The first time I heard Luke Kahawai sing, I was mesmerized. He was "the new guy" on the River Oaks worship team. I was playing keyboards. In he walked, looking like the laid back, yet situationally intense, Hawaiian he has always been. Barefoot, a bit disheveled, and late. And then he sang. I don't remember anyone NOT raising their eyes from their music to see who that was, and where that voice - that VOICE - came from.
The Minor Profits were young then. We weren't even The Minor Profits yet. We were a four piece, with myself and Andrew Kreider playing various instruments and sharing singing duties. Steve Martin played bass and Andrew Hauser had just come on as our drummer.
The more I heard Luke sing, the more I wanted to hear Luke sing. So, I approached him about joining the Minor Profits. Luke was a bit reluctant, and, to be honest, I think always has been. He had never been in a band, had never been a front man. His singing was in church and cleaning up on karaoke nights. Luke doesn't play an instrument, he doesn't write music - but he sure has been given a gift from God to SING it. And, selfishly, I wanted to hear him sing my songs.
I have written lots of music, and much of it has been sung by others - everything from jingles to songs for people's albums. But there has been a lot of my music that had been limited by my own voice. And then came Luke. He had ALL the limitless ability, and just needed the songs to show it.
My great friend Andrew Kreider has made me a better songwriter in thinking about chordal structure, but Luke has made me a better songwriter in thinking of melodies and vocal arrangements I never could have done without him.
Luke is a balladeer at heart. His voice can make anyone melt. But The Minor Profits managed to stretch Luke from that shell. We got him to push, to give all he had to being a big singer, a rock singer, a soul singer - and darned if he didn't do it - time and time again.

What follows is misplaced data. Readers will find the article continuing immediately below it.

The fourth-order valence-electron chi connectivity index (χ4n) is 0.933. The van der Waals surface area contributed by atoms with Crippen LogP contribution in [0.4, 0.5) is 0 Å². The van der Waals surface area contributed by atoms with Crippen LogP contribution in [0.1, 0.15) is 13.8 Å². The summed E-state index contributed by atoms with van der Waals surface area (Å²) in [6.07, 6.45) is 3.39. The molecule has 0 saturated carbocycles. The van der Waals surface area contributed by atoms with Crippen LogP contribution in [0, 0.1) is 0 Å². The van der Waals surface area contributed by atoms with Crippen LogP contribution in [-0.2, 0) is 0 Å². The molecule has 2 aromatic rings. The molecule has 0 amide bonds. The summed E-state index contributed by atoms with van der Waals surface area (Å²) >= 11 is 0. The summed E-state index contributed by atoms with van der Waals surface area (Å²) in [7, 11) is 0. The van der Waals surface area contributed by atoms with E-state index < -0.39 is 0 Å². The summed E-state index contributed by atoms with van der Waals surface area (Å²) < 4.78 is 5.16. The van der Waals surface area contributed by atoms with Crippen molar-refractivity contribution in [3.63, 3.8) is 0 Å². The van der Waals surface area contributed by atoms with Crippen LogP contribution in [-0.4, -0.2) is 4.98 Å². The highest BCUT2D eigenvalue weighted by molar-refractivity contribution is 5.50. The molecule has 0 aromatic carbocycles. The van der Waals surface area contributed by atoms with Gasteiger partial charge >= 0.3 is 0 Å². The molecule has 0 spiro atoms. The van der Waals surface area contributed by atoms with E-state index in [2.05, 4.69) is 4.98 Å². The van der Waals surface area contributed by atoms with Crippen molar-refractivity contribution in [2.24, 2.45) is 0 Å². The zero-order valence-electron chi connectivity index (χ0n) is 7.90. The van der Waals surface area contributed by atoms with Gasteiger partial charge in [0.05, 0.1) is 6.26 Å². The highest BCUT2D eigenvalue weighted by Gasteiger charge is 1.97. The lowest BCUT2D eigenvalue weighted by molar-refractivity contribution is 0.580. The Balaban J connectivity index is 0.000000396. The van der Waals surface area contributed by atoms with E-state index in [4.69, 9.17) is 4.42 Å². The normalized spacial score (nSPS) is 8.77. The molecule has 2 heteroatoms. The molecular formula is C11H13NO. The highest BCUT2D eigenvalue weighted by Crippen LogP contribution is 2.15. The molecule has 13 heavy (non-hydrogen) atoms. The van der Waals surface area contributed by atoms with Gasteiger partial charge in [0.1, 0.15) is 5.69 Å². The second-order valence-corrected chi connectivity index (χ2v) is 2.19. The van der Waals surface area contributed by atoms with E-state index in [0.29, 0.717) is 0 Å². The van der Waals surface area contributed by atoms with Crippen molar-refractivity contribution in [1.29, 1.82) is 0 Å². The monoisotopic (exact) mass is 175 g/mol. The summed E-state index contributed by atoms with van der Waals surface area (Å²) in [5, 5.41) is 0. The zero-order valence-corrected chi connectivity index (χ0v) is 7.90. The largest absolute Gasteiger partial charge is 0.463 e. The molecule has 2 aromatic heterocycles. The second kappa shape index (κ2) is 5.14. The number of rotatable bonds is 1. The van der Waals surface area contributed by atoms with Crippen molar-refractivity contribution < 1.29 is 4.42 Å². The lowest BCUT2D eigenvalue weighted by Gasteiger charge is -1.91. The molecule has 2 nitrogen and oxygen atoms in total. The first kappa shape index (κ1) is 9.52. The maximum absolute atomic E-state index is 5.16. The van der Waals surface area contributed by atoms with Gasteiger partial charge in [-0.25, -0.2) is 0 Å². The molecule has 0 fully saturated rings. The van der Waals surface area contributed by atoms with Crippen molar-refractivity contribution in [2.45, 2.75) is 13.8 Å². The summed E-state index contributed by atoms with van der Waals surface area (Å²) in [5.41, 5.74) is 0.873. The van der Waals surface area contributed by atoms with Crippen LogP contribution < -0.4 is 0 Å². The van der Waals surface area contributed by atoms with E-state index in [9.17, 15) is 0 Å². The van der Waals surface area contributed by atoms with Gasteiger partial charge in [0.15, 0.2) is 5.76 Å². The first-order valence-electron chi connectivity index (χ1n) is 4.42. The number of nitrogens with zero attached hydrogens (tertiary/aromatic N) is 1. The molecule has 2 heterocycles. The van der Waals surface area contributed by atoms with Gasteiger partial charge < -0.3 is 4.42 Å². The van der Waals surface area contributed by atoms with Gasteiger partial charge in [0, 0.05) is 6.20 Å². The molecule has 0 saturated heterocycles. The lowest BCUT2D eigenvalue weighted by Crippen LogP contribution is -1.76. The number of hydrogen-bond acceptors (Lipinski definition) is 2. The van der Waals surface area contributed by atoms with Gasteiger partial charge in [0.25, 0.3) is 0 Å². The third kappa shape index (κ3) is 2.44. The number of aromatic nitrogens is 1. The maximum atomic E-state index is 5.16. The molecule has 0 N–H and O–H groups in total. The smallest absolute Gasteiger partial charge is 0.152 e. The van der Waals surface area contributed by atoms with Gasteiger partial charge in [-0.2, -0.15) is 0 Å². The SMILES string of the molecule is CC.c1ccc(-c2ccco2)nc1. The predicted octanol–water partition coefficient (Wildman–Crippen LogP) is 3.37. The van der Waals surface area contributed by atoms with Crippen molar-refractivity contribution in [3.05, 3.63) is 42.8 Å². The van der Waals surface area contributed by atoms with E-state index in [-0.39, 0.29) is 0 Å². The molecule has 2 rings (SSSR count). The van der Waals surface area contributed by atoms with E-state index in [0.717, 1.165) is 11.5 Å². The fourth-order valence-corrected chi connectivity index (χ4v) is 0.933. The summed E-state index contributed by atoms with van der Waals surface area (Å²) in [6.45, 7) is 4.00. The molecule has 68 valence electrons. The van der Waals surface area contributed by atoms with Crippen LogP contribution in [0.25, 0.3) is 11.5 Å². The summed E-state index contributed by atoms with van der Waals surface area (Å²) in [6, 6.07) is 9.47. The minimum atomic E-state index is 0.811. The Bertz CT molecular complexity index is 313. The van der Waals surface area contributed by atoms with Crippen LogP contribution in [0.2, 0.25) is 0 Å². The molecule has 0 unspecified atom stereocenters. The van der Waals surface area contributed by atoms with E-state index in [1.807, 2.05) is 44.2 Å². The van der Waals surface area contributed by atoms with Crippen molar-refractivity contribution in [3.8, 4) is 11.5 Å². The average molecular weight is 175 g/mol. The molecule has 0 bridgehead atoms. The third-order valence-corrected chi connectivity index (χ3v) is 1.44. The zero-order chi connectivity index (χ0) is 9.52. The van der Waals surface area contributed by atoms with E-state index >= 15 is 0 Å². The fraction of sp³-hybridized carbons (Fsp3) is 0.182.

For the last five years I have written songs around Luke's voice. Our little band of brothers known as The Minor Profits has been through quite a bit over our time together. But we have somehow held together, and much of it has made for great song opportunities. Luke is so good at interpreting the songs. He rarely has to ask what I'm going for - he knows - he gets it. I'm to a point where it is very hard to imagine a song of mine without Luke's voice on it - and I don't know that I want to- not yet at least.
So many moments with Luke are memorable. But there are three particular things that are standing out right now: 1) The recorded version of Tell Me Once - Luke is an Amos Lee fan, and so am I. I am also a soul fan, and a Motown fan. I KNEW when I wrote this song Luke would nail it - and he did. Though it is a sometimes overlooked track of ours, it is simply one of my all time favorite recorded Minor Profits moments. 2) I Don't Know How gets its first performance at The Electric Brew. We got an unplugged gig as a five piece. We were trying to figure it out. I started the piano intro and Luke dove in. Just he and I, and the room went silent. There is a recording of that version somewhere, and you hear the room stop - just STOP - to listen. And even at the end, there is that pause -and then the applause, for that voice, on one of the most personal songs I have ever written. 3) 22 Days. This song, though we have never gotten a recorded version worth releasing as it can't hold a candle to the live show, was really the first TRUE Minor Profits tune. It got broken apart and rebuilt by the band - and it made Luke a rock singer. His final notes echo in my head for hours after each show - and often they are the final notes from this song.
Luke and Natasha - I am so proud of you for everything, and for this giant leap of faith. I will miss you both, and Luke, my friend, your voice has made me a better writer and has been my outlet for five years. I will be words and music- but without a voice. Peace to you both.
On a recent drive from Cleveland to Elkhart on the Ohio Toll Road which, no offense to my home geography or anything, is one wicked boring stretch of road, I was surprised to briefly see an object hurtling through the air toward my car. It wasn't flapping, nor squawking - in fact it was simply falling - like a quick dead weight - until it hit with a rather loud THUNK on the front of the hood and careened off to the side of the highway, narrowly missing a couple semis (the OTHER things that keep one awake on the toll road between Cleveland and Ohio). The spray of red powder that came across the windshield, and couple small stone chips that appeared as well, led me to believe I had, indeed, been "bricked." Yes, some not so well-meaning person (or, group of "persons") had dropped a brick from one of the few non-caged overpasses left and it happened to catch the front end of my vehicle. (Which, I suppose luckily, happened to be a rented Subaru Legacy)